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Business

Porsche Announces Record Profits Ahead of VW Takeover

German sports car manufacturer Porsche announced a huge jump in profits for the financial year on Friday, Nov. 7. The outlook wasn't as rosy at Daimler AG and BMW. Both reported major slumps in October sales.

Porsche 911 on a road

Porsche has had a good year

Porsche profit before taxes in the 12 months up to the end of July soared to 8.57 billion euros ($11.2 billion) from 5.85 billion euros the previous year, the company said in a statement.

The good performance was due mainly due to Porsche's involvement in Volkswagen, Europe's biggest automaker, in which it has a 42.6 percent stake that it plans to increase to 75 percent next year.

The group's annual surplus climbed from 4.24 billion euros to 6.39 billion euros, while sales rose slightly to 7.46 billion euros from 7.4 billion euros a year ago.

Porsche said it would increase its special dividend from 1.50 euros to 2 euros. It would also pay a dividend of 69 euro cents per ordinary share and 70 cents per preferred share.

But that doesn't mean sales of Porsche cars have been booming. The company reported only a 1.3 percent increase. Porsche warned again that 2009 will be a tough year that will likely mean a drop in sales and production.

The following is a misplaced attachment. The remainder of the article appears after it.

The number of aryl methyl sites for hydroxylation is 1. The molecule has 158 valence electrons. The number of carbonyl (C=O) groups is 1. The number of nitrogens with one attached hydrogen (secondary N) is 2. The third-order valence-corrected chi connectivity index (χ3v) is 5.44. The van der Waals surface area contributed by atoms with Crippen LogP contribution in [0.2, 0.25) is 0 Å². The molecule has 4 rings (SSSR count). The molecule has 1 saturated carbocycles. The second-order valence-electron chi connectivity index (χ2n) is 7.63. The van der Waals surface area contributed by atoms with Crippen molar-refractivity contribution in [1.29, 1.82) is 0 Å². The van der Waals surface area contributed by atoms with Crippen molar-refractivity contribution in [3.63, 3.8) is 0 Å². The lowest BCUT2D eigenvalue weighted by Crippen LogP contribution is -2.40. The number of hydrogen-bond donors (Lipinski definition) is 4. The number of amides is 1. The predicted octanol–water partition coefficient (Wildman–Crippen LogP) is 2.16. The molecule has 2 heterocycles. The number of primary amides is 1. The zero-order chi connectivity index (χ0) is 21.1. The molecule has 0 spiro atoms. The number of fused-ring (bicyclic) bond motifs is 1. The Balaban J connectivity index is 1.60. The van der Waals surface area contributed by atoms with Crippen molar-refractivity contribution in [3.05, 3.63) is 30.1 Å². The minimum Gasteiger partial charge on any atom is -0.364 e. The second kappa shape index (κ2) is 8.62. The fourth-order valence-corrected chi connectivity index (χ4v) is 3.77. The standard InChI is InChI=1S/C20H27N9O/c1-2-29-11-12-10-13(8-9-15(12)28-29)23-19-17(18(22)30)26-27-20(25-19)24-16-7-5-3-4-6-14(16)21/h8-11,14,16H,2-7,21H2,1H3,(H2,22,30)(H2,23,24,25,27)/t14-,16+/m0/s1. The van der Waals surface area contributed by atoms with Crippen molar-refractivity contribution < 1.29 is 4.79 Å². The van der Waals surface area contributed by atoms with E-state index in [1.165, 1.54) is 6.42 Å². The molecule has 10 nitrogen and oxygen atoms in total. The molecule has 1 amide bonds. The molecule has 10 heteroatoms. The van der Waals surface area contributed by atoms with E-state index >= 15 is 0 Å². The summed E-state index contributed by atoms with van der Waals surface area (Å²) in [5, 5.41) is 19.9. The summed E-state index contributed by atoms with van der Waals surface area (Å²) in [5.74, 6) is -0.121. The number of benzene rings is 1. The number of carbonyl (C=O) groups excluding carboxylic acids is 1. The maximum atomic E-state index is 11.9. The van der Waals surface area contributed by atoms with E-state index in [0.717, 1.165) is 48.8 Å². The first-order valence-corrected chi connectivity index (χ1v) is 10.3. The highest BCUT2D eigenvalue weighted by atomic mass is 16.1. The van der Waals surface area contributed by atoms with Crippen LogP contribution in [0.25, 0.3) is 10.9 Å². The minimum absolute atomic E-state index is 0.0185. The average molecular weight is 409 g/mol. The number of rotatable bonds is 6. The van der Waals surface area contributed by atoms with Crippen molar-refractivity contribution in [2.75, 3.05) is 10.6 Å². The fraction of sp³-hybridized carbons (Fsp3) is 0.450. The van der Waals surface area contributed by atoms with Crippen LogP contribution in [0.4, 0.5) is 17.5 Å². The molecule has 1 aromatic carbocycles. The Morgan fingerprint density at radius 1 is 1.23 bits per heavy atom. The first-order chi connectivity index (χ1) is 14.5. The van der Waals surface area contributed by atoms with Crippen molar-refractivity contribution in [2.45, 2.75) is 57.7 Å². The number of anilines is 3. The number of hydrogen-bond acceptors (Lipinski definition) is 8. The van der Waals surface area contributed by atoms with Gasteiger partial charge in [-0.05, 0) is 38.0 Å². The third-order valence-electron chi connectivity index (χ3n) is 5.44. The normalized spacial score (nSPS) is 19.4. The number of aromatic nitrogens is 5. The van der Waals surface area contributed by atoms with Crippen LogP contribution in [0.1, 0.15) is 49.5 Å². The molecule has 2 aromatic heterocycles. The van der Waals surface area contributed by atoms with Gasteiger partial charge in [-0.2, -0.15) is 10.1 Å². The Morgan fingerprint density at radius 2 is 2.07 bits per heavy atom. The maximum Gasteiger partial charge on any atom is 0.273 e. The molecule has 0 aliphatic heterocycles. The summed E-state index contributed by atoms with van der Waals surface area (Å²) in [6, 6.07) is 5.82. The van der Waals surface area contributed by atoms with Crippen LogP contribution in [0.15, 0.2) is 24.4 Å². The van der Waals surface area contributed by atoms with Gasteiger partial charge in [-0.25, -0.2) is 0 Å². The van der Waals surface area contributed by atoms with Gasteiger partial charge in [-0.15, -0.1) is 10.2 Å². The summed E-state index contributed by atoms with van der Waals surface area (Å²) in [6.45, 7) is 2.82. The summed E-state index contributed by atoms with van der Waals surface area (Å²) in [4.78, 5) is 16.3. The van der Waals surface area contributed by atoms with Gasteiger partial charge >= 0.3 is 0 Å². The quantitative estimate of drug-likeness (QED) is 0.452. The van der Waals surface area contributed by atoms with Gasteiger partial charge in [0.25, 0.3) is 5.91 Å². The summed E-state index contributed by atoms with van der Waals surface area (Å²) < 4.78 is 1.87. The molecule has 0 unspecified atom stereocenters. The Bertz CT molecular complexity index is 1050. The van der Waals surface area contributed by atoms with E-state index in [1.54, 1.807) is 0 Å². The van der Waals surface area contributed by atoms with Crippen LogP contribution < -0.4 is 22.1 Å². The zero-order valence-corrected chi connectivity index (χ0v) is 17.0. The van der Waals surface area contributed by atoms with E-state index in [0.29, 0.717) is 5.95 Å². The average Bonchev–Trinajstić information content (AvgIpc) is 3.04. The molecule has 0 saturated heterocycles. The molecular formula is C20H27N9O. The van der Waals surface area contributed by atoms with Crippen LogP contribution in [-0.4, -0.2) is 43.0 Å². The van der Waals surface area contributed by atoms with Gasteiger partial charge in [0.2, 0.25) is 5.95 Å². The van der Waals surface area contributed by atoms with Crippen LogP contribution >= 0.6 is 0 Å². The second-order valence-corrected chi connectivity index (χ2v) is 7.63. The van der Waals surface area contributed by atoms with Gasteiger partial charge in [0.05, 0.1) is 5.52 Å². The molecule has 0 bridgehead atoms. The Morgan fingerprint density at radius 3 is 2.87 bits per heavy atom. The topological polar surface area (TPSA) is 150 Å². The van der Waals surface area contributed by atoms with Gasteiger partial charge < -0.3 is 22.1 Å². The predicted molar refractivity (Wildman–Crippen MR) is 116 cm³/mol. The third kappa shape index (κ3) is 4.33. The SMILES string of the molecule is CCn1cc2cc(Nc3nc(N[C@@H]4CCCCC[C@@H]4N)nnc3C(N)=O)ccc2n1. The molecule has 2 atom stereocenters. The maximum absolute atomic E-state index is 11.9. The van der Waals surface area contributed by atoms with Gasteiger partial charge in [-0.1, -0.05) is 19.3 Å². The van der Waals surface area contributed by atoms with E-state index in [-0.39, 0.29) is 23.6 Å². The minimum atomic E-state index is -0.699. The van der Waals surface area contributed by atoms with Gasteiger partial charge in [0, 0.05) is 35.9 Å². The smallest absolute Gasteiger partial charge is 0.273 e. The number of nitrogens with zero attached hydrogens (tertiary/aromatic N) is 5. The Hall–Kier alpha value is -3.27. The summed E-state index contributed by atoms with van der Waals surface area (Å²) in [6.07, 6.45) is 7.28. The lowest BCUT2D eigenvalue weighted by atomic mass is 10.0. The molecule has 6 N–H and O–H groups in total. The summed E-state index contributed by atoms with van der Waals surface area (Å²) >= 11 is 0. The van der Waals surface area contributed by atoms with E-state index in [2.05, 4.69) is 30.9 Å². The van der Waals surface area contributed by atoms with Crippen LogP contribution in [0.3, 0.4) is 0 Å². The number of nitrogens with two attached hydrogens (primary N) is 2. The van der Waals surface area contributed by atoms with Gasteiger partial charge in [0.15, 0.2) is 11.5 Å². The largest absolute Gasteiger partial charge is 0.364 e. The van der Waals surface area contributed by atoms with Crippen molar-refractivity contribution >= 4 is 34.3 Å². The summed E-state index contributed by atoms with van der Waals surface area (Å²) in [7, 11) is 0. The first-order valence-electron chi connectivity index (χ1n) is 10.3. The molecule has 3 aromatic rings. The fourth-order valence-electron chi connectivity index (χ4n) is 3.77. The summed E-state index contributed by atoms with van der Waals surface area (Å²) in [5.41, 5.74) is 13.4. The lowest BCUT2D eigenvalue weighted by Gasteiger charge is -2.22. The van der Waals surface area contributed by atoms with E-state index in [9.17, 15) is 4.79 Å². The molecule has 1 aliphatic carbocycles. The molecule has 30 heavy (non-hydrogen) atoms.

Car sales taking a dive

Earlier, Daimler said sales plunged to 93,900 vehicles, an 18.1 per cent from October 2007 levels as the global economic slowdown began to bite. Sales of its core model Mercedes-Benz were down more than 20 percent to 80,250 vehicles, while those of the subcompact Smart were up 11.3 per cent to 11,300.

The company said the biggest declines were in Western Europe and the United States.

BMW said its sales were down 8.3 per cent in October to 113,000 cars, also compared to October 2007. In the first nine months of the year the company said it sold 1.22 million vehicles, slightly more than the same period in 2007.

Daimler and BMW have announced temporary closures of factories to save costs following a drop in orders triggered by the global economic downturn.

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